Efforts to combat the COVID-19 pandemic or to respond to related supply shocks or other collateral consequences may give companies reason to collaborate with competitors in ways that could benefit the public, but which involve antitrust risk. In order to facilitate procompetitive collaborations, the Antitrust Division of the Department of Justice (DOJ) and the Federal Trade Commission (FTC) jointly announced an expedited process to review proposed competitor collaborations specifically related to COVID-19.
- DOJ and FTC reviews of proposed collaborations among competitors are not mandatory unless the proposed collaboration involves a transaction reportable under the Hart-Scott-Rodino Act, but voluntary reviews can give assurances to companies about how enforcers might view a particular collaboration.
- If a review is requested for a proposed collaboration that is related to “public health and safety” to combat COVID-19, the DOJ or FTC will act promptly to respond within seven calendar days of receiving all necessary information.
- The DOJ and the FTC reiterated that they will pursue vigorous enforcement of the antitrust laws against any individuals or businesses that may use the COVID-19 pandemic "to subvert competition or prey on vulnerable Americans.”
- Companies seeking to engage in a collaboration with competitors for any reason should consult with antitrust counsel to ensure that the collaboration is structured to ensure compliance with antitrust laws.
- In addition, because a collaboration among companies in the United States may also impact competition in other countries, it is important to obtain antitrust counsel to ensure compliance in all affected jurisdictions.
In response to the COVID-19 pandemic, on March 24, 2020, the DOJ and the FTC issued a joint statement announcing expedited procedures for providing guidance for proposed collaborations among individuals and businesses seeking to address public health and safety issues. The antitrust agencies recognize that expedited guidance is necessary at this time to enable businesses to engage in collaborations that may be helpful to expand capacity, develop new products or services, or to bring goods and services to individuals and communities. Examples of collaborative efforts that may not violate the antitrust laws, depending on the details of the proposal, include temporarily combined production and distribution, shared equipment, raw materials, or medical supplies, collaborative research and development, shared technical know-how, participation in joint purchasing arrangements, joint development of standards for patient management, and joint participation in private industry meetings with government officials to discuss responses to COVID-19.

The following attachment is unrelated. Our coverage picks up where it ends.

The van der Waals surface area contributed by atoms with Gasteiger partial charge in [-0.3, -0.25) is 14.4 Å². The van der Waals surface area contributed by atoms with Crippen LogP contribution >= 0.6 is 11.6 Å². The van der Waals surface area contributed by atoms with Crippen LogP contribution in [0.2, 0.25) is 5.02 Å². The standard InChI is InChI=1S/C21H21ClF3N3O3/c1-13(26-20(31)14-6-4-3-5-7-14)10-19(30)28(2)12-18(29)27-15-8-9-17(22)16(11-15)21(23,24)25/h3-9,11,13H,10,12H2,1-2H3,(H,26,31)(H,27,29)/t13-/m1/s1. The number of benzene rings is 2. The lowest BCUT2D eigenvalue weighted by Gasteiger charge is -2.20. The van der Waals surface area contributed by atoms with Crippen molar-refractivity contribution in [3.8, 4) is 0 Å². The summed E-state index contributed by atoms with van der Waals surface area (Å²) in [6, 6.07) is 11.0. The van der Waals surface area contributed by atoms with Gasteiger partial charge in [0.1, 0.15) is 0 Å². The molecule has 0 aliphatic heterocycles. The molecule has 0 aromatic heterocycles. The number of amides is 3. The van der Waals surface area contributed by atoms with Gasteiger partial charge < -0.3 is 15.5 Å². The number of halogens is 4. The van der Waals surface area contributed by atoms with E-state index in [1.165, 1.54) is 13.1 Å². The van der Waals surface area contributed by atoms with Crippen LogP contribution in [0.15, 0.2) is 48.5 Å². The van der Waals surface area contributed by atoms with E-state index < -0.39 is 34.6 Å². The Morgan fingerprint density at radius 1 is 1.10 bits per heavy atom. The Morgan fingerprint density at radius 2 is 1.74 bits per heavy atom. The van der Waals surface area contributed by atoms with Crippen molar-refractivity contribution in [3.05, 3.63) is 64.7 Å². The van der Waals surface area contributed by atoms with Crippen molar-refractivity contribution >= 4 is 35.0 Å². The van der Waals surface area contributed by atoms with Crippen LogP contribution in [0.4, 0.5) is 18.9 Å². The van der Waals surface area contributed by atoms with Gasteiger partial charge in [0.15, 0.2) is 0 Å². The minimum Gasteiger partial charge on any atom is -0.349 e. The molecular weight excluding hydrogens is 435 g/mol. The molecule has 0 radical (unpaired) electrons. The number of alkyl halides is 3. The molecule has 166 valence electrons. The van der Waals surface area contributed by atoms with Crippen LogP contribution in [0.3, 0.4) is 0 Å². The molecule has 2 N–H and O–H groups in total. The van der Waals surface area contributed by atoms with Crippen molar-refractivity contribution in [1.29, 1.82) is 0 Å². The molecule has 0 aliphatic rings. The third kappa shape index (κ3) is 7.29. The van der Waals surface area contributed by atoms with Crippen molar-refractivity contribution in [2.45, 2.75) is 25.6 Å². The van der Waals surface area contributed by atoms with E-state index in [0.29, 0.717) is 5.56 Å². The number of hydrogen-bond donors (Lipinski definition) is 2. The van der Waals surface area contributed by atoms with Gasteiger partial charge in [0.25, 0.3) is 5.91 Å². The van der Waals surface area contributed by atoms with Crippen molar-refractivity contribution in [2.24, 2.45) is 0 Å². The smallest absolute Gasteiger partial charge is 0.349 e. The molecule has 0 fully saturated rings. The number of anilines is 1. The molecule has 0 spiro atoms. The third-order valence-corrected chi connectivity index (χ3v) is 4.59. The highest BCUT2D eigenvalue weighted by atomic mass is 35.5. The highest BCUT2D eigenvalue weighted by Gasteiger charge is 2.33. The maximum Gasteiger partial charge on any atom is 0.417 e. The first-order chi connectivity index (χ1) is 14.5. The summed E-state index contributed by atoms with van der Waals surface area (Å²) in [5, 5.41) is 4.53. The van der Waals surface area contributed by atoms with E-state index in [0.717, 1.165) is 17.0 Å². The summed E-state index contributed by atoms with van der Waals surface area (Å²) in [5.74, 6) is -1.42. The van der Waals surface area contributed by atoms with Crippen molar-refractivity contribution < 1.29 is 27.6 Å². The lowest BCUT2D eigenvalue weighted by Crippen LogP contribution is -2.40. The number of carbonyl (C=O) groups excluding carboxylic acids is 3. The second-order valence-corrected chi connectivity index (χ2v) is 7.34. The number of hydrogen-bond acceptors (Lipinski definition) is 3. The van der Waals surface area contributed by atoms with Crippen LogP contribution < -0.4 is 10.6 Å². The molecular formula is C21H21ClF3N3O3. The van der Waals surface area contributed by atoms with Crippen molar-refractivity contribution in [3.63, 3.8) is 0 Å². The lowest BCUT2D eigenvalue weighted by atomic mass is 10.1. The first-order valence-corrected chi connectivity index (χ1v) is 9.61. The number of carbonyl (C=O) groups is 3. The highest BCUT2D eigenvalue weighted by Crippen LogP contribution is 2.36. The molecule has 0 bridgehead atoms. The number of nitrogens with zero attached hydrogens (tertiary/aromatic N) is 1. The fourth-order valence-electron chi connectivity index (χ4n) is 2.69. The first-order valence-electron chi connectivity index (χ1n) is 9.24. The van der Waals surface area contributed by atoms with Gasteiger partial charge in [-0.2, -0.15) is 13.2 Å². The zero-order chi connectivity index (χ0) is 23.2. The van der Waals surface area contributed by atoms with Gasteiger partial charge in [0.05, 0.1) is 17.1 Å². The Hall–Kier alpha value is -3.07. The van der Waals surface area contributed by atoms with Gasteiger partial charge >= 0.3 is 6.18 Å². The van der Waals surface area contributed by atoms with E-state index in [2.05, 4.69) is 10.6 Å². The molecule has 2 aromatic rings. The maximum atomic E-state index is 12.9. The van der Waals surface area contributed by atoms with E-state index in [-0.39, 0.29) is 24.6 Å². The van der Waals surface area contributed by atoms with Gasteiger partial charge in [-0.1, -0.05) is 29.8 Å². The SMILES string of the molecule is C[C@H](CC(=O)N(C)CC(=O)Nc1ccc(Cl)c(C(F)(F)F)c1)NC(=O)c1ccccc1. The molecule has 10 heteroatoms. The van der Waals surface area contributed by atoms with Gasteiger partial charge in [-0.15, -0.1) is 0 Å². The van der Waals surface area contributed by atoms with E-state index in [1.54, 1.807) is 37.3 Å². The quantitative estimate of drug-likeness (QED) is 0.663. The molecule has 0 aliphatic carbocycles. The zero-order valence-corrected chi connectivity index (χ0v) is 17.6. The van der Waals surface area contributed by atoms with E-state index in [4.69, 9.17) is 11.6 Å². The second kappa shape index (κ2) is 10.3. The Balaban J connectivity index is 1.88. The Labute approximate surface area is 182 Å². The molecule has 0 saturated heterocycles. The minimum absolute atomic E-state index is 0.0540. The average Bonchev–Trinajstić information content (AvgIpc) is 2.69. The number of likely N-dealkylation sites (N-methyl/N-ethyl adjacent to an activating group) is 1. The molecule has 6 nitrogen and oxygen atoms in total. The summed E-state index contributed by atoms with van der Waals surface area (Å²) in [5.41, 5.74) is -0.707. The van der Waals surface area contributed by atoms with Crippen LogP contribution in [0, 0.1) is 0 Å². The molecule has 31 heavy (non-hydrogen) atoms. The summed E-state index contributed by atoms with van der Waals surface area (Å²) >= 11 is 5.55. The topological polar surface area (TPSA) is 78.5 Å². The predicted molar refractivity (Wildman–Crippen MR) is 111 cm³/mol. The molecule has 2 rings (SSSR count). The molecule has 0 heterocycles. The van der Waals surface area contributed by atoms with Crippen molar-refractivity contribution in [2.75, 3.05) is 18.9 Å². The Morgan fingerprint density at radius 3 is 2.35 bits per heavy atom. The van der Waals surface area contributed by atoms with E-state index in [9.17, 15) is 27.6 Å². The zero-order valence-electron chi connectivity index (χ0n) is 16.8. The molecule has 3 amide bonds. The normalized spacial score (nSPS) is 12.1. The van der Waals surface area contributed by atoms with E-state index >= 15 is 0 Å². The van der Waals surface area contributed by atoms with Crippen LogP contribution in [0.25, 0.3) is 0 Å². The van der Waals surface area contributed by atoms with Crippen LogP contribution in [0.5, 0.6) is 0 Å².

The DOJ and FTC also noted in their joint statement that they will pursue civil violations of the antitrust laws against individuals and businesses that are using the COVID-19 pandemic as an opportunity to harm competition or vulnerable Americans. DOJ also may prosecute criminal violations of the antitrust laws, which include agreements or conspiracies between individuals and businesses to fix prices or wages, rig bids, or allocate or divide markets.
Regardless of the objective, a company considering a collaboration with any competitor should obtain antitrust advice to structure the collaboration to achieve the procompetitive purpose while minimizing any negative impacts on competition. Companies should also obtain counsel to ensure antitrust compliance in all jurisdictions in which they compete with the other participants to the collaboration, even if the primary competitive overlap is in the United States.
It is not mandatory in the United States to seek FTC or DOJ pre-approval for a competitor collaboration, unless it involves a reportable transaction under the Hart-Scott-Rodino Act. But companies that seek feedback on how these antitrust enforcers are likely to view a specific collaboration can obtain guidance through the DOJ’s Business Review Letter procedure or the FTC’s Advisory Opinion Process. In practice, the FTC and DOJ do not receive many requests under the Business Review Letter or Advisory Opinion programs, in part because requests are not required, businesses can obtain advice from their antitrust counsel, and responses from the agencies typically take many months, which can delay procompetitive collaborative efforts.
In response to new and unique challenges among businesses to combat the COVID-19 pandemic, the FTC and DOJ announced a new voluntary guidance review process for proposed collaborative efforts. In their March 24, 2020 joint statement, the agencies committed to provide responses within seven calendar days after receiving all necessary information for collaborations that are related to “public health and safety” and to respond “expeditiously” to all other COVID-19 related requests.
Interested parties will need to address how their collaboration is related to COVID-19 in addition to a detailed written description of their proposal. Antitrust counsel can help to draft such proposals in ways that resonate with the DOJ and FTC and reduce the need for subsequent submissions of additional information, or provide guidance on issues relating to competitor collaboration independent of seeking review under the DOJ and FTC’s new process.